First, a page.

Everyone who stores fuel for use knows (or should know) that controlling the inevitable water accumulation in the fuel storage tank is the single more important "housekeeping" step they can take to prevent bigger problems down the road. And by bigger problems, we mean microbial contamination of the fuel tank that likely would result in thousands of extra dollars in expense for the fuel/equipment problems they cause and the cost of getting rid of them.
We call water accumulation inevitable because it pretty much happens with most fuel tanks that are vented to the outside in any way, with water condensing out of the inside air due to simple changes in temperature even from daytime to nighttime.
Here are the basic recommendations to stay on top of potential water problems in fuel storage tanks:
1. Check for water every 30 days
People ask how often they should check for water. Every 30 days is the general rule of thumb used by many. Yet a lot of place don't follow this rule at all. Checking for water is relatively simple; the only things you really need are a tank-dipping stick (preferably with measuring gradations) and some water-finding paste.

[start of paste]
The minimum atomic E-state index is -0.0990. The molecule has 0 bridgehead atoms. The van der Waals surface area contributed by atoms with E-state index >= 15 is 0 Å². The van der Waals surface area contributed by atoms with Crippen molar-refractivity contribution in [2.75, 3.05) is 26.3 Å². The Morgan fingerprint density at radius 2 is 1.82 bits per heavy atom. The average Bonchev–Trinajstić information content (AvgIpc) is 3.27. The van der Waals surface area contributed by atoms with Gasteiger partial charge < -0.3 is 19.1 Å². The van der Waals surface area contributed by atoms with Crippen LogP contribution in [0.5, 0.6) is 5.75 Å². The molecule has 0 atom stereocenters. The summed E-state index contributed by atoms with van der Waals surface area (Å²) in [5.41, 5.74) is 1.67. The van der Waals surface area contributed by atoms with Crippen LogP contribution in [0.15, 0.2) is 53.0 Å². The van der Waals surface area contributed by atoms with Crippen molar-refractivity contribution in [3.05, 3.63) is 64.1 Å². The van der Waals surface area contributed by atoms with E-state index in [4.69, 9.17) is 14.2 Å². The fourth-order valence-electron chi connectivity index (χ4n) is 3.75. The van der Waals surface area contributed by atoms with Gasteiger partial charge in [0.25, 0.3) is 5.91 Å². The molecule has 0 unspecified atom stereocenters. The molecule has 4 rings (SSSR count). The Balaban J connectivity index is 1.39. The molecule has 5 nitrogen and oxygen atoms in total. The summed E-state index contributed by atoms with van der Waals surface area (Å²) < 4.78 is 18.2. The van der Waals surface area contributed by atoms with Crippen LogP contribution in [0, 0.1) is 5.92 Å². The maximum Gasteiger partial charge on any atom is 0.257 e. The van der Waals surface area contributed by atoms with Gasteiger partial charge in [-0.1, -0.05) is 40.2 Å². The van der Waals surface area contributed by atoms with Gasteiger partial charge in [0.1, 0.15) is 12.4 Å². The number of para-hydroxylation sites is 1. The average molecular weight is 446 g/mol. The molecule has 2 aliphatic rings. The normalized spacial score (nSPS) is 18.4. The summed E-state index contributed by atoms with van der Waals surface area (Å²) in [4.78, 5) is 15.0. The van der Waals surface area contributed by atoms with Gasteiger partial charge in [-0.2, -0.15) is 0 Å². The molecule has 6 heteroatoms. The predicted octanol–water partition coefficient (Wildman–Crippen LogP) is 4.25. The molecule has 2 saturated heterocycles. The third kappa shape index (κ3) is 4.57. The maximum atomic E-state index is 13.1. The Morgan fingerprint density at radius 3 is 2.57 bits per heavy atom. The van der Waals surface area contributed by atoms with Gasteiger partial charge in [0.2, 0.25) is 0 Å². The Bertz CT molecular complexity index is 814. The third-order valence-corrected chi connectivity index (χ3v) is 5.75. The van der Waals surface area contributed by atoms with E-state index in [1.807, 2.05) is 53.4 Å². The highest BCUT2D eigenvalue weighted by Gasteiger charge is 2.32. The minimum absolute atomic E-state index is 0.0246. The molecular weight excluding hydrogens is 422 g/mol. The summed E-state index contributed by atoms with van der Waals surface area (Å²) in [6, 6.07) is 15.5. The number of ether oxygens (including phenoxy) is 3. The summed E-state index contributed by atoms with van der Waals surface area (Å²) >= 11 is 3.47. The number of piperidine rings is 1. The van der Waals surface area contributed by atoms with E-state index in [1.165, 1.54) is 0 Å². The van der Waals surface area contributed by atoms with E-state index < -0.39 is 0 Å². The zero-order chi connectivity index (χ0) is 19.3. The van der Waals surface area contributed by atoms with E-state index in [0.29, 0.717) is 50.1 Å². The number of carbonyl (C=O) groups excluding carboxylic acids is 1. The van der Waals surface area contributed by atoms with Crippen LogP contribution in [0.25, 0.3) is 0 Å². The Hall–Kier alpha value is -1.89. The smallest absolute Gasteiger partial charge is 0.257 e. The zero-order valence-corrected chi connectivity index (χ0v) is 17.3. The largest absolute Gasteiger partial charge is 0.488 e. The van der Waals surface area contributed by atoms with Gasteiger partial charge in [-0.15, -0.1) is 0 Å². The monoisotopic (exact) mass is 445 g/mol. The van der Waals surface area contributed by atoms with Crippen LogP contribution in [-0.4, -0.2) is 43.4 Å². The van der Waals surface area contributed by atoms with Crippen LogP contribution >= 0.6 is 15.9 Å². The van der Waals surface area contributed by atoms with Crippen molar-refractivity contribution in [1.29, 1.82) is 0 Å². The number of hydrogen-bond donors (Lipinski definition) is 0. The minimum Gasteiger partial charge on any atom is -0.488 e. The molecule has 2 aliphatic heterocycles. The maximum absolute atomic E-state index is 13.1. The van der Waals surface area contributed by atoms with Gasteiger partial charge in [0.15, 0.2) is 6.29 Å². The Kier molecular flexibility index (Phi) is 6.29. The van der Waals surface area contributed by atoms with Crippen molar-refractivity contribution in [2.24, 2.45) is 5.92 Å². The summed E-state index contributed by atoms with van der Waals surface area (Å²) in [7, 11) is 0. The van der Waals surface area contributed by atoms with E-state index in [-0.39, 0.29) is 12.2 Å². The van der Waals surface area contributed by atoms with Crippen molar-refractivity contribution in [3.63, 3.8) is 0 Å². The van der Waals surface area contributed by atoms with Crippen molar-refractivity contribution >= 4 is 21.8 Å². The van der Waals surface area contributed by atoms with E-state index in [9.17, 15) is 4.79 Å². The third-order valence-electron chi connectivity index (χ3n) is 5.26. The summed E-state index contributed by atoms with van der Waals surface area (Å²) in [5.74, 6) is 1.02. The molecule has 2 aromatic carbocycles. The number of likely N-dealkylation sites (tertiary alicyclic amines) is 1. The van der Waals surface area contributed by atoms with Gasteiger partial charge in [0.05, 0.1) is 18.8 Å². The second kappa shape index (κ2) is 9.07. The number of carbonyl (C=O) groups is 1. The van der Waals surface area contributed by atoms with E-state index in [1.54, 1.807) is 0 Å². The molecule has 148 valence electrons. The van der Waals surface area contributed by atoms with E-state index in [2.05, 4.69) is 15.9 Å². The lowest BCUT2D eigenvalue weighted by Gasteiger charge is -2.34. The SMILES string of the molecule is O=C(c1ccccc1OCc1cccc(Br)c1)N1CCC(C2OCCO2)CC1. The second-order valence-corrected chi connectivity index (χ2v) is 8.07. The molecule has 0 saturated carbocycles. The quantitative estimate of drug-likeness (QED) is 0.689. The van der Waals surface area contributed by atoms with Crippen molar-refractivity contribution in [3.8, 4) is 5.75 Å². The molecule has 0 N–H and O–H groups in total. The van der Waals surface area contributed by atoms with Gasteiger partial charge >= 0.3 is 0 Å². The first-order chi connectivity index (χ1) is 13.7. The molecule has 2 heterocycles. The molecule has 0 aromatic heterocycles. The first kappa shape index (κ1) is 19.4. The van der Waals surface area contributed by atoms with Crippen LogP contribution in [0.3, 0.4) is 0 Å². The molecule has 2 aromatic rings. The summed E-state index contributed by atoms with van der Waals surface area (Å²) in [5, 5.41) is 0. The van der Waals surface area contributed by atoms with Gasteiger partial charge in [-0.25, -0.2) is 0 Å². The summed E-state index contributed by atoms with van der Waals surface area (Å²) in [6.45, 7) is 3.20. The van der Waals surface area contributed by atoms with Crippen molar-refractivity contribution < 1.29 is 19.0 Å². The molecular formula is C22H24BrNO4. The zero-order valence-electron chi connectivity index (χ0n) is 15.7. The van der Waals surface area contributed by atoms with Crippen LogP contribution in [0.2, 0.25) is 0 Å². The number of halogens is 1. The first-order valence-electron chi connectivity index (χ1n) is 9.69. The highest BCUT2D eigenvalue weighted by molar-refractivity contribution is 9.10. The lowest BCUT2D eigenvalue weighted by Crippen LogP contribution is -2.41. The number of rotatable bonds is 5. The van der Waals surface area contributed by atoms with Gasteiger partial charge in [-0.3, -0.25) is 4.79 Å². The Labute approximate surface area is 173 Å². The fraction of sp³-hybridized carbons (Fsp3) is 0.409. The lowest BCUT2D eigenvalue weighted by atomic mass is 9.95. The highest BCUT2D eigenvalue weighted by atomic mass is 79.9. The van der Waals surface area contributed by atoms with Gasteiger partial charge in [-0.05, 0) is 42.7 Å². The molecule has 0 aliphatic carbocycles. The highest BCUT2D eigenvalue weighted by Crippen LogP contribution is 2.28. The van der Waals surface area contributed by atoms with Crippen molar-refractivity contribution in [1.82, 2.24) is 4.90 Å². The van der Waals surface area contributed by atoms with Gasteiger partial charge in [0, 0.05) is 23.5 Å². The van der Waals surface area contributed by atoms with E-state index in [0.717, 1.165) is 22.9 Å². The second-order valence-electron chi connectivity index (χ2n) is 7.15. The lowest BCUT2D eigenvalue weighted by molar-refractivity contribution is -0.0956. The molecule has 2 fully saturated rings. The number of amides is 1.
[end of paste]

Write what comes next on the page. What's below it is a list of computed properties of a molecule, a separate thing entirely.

2. Decide on a limit to the water depth before action is taken
The depth of the water will correspond to a given number of gallons of water that will be residing in that storage tank at any certain time. How many gallons depends on the size and shape of the tank. The most common recommendations are a maximum depth of 1/4 to 1/2 of an inch for some fuels and 2 inches for diesel. The Kansas Department of Agriculture uses a max of 1/4 inch for aviation fuel and biodiesel, and 2 inches for diesel fuel. How do you tell what the depth is? Put a length of water-finding paste on the tank stick, stick the tank to its bottom, pull the stick back out of the tank and see how far up the waste paste has changed color.
3. Have a plan of action to remediate the water phase
Some tanks are designed with valves at the bottom that can enable you to simply drain off the water phase. Depending on said tank design, you can get some or most of the water phase out this way without losing any fuel. In order to preserve the maximum volume of fuel left in the tank, you can use a water-absorbing treatment to take out much of the rest of the water left over. The more water you can remove at any given time, the more time you'll have before potential problems read their head in the future.
This post was published on November 29, 2013 and was updated on January 8, 2014.